Help with Roasting

Coffeeholic32783

New member
Aug 29, 2005
1
0
Hello everyone. I started roasting my own coffee beans a little over a month ago with a popcorn popper . Anyhoo, as I have tested different batches, my beans end up smelling like fresh coffee and look like good roasted beans (with a black spot here and there). But when I grind and brew them, there isn't much of a coffee taste, and this is after I've waited 8 or so hours for degassing. I've used a drip machine and a french press in my pursuit of great coffee, but I feel like I'm either missing or overlooking something. It doesnt take the popper long to roast the beans either. The 2nd crack begins around 4 min 30 seconds. If anybody could help and give me a few pointers or suggestions, I would gladly appreciate it. Thank you! :D
 

mcohveca

New member
Aug 21, 2005
53
0
PA
Sounds frustrating! You might be using old stale greens, the popper may give off uneven heat, or maybe even too much heat. Your beans may be cooking too fast and not getting the full heat required for a solid roast.
I've mentioned SweetMarias.com before, and I will again! Check out there site for some great info on home roasting.

Keep me posted.
Alex
www.cohvecacoffee.com
 

jrnysend

New member
Oct 24, 2005
36
0
I know how frustrated you are. I've had the same problem roasting as you are with the ol' popper. This popper may be part of your problem but then again, I've had terrific coffee from it. Too fast or too slow a roast may also be a problem. If your beans roast too quickly, they won't have the flavor of a properly roasted bean. Too slow and the same occurs. I've had horrible coffee from some Mexican beans and African beans that I'm sure were fresh. The best I've had have been Ethiopian, Columbian, and Kona (probably a blend). Great everytime. I've also noticed that after the first batch since the popper is really hot, the beans will roast quicker each following batch. I like a dark, non-Starbucks burned flavor, roast. About two minutes after the second crack. The beans start to appear oily or glossy. Hope this helps you out. Happy roasting!
 

BeanGrinder

New member
Aug 11, 2004
176
0
North Georgia, USA
I can't say I've ever understood the whole popcorn roasting thing - maybe Topher can explain it to me some time! But I think mcohveca has a good point. See, as roasters go, I don't think the corn popper gives you enough control over the roasting process. So, while the outside of the bean looks done, the inside might not be. I can think of a dozen questions to ask about the process you go through, but I'll save them for now.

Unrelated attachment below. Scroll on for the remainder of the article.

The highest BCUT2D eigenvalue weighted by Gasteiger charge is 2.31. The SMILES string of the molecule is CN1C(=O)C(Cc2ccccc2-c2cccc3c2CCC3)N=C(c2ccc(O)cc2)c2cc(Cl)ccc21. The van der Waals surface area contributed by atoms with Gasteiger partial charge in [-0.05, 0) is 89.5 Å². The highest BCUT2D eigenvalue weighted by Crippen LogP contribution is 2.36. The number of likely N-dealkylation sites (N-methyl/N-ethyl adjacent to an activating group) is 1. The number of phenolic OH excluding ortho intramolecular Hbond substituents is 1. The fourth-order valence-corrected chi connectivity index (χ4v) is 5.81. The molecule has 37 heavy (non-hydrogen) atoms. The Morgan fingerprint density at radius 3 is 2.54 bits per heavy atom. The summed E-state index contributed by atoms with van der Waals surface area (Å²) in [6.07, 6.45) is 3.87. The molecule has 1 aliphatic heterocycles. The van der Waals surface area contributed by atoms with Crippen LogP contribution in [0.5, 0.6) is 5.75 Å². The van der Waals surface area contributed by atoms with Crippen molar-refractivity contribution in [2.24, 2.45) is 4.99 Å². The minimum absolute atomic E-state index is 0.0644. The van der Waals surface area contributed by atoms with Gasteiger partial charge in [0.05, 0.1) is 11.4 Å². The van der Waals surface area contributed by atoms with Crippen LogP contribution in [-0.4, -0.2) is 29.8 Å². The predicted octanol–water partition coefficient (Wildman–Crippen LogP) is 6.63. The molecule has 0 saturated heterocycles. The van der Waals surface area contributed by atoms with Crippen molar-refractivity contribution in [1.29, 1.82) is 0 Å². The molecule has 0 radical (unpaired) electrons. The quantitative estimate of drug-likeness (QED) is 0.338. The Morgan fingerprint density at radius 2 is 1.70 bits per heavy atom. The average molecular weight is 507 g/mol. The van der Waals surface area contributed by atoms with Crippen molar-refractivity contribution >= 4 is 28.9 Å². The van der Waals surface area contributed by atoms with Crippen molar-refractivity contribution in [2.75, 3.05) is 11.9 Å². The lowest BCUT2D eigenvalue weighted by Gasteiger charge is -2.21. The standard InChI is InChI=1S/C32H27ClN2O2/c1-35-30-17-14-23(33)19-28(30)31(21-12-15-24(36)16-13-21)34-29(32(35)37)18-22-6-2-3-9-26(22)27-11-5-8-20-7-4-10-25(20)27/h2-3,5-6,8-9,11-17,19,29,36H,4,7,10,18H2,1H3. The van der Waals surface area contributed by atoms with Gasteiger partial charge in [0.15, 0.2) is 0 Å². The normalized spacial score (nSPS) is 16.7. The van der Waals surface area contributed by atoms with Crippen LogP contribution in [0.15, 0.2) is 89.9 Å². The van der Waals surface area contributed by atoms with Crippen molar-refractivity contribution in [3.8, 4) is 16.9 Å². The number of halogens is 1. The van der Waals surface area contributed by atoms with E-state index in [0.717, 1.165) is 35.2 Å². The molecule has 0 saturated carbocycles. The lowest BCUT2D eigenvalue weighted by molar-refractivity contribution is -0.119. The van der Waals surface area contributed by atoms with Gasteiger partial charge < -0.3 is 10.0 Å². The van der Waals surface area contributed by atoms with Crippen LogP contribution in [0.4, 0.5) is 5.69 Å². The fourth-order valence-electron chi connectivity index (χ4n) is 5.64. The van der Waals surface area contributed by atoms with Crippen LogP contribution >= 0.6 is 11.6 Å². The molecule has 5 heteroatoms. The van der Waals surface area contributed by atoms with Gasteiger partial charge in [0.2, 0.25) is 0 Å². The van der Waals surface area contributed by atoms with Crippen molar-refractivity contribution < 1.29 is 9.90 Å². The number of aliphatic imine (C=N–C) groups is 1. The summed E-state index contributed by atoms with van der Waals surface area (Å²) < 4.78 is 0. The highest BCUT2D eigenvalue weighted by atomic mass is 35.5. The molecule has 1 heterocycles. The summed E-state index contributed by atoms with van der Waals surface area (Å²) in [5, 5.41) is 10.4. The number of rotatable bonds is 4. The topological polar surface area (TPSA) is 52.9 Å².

Back to the earlier posts...I think that some beans do better than others because of the bean size and moisture content. Really green beans with higher moisture content will probably not roast as well as beans with a little age on them, or smaller beans (like Ethiopian).

Keep trying - see if you can slow down the roast some and ensure that the inner bean is getting roasted.

Or, if you live in North Georgia, you're welcome to bring your coffee to my roastery and roast it on a "real" roaster. But then, once you've been at the helm of a drum roaster, you won't want to give it up!

-BG
 

nzroaster

New member
Jul 28, 2004
85
0
Qld, Australia
It sounds like your roast is progressing to fast. If you can, try to put a variac onto the element power line. This will give you some temp control. There are plenty of online how-to's for this operation.
 

jrnysend

New member
Oct 24, 2005
36
0
Bean Size

Those Ethiopian beans are smaller and do roast quickly and evenly as comparied to other beans. As far as the inside of the bean roasting evenly, it's odvious they don't. You can tell that by how they grind. With us folks that just want a good cup of coffee and are in the beginning stages of roasting, using the popper is the way to go. It does the job, regardless of the quality, and may only cost a couple of bucks at a yard sale. We can grow from there to a larger roaster and not be as concerned about the cost since we are more secure with not torching a batch of beans and stinking out the wife and kids.
 

rooracer78

New member
Oct 27, 2005
6
0
Perth Western Australia
depending on the depth of your roast you can break a roasted bean in half and test if it is roasted properly. A correctly roasted bean should have a caramel colour much like the colour of crema from a good extraction. Like others have said, it sounds like you are roasting too fast. A fast roast will be much harder to drop correctly....a few seconds past the correct drop point will cause the beans to oil up- especially if you are reaching second expansion quickly (and at an accelerated temperature). A fast roast will cook the outside of the bean leaving the inside green....that is most likely why your roasts aren't tasting great..

cant offer much in way of solutions to this problem as i only use drum roasters...but it sounds like the other guys have given you some good advice..

good luck :)
 
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